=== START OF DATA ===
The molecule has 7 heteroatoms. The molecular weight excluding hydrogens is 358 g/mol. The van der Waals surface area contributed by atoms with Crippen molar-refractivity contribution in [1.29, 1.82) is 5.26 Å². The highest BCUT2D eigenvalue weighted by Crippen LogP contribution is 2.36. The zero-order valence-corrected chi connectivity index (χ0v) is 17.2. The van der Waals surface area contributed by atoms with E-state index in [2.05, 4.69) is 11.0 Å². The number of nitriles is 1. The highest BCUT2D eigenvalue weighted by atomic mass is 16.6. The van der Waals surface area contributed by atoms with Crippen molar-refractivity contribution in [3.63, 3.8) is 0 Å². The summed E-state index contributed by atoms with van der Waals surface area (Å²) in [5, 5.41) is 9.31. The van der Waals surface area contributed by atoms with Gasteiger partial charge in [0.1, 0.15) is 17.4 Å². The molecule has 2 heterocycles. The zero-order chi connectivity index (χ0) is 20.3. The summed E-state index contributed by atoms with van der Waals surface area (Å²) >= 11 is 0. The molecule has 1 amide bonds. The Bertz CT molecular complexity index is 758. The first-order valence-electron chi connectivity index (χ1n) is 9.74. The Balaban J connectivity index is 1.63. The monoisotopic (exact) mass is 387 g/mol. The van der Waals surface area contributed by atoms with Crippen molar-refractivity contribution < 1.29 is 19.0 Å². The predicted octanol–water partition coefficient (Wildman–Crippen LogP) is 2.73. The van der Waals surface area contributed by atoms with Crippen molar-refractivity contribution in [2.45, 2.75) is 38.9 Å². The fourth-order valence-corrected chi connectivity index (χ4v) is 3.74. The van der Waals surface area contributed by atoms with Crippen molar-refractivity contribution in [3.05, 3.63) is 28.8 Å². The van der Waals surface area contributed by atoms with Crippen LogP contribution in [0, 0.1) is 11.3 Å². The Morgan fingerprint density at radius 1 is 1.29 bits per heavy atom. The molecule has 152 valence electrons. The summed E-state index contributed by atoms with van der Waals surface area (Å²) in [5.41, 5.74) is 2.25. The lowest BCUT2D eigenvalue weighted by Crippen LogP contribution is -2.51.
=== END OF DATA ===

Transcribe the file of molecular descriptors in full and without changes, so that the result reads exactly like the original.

The molecule has 7 heteroatoms. The molecular weight excluding hydrogens is 358 g/mol. The van der Waals surface area contributed by atoms with Crippen molar-refractivity contribution in [1.29, 1.82) is 5.26 Å². The highest BCUT2D eigenvalue weighted by Crippen LogP contribution is 2.36. The zero-order valence-corrected chi connectivity index (χ0v) is 17.2. The van der Waals surface area contributed by atoms with E-state index in [2.05, 4.69) is 11.0 Å². The number of nitriles is 1. The highest BCUT2D eigenvalue weighted by atomic mass is 16.6. The van der Waals surface area contributed by atoms with Crippen molar-refractivity contribution in [3.63, 3.8) is 0 Å². The summed E-state index contributed by atoms with van der Waals surface area (Å²) in [5, 5.41) is 9.31. The van der Waals surface area contributed by atoms with Gasteiger partial charge in [0.1, 0.15) is 17.4 Å². The molecule has 2 heterocycles. The zero-order chi connectivity index (χ0) is 20.3. The summed E-state index contributed by atoms with van der Waals surface area (Å²) >= 11 is 0. The molecule has 1 amide bonds. The Bertz CT molecular complexity index is 758. The first-order valence-electron chi connectivity index (χ1n) is 9.74. The Balaban J connectivity index is 1.63. The monoisotopic (exact) mass is 387 g/mol. The van der Waals surface area contributed by atoms with Crippen molar-refractivity contribution < 1.29 is 19.0 Å². The predicted octanol–water partition coefficient (Wildman–Crippen LogP) is 2.73. The van der Waals surface area contributed by atoms with Crippen molar-refractivity contribution in [2.45, 2.75) is 38.9 Å². The fourth-order valence-corrected chi connectivity index (χ4v) is 3.74. The van der Waals surface area contributed by atoms with Crippen molar-refractivity contribution in [3.05, 3.63) is 28.8 Å². The van der Waals surface area contributed by atoms with Crippen LogP contribution in [0, 0.1) is 11.3 Å². The Morgan fingerprint density at radius 1 is 1.29 bits per heavy atom. The molecule has 152 valence electrons. The summed E-state index contributed by atoms with van der Waals surface area (Å²) in [5.41, 5.74) is 2.25. The lowest BCUT2D eigenvalue weighted by Crippen LogP contribution is -2.51.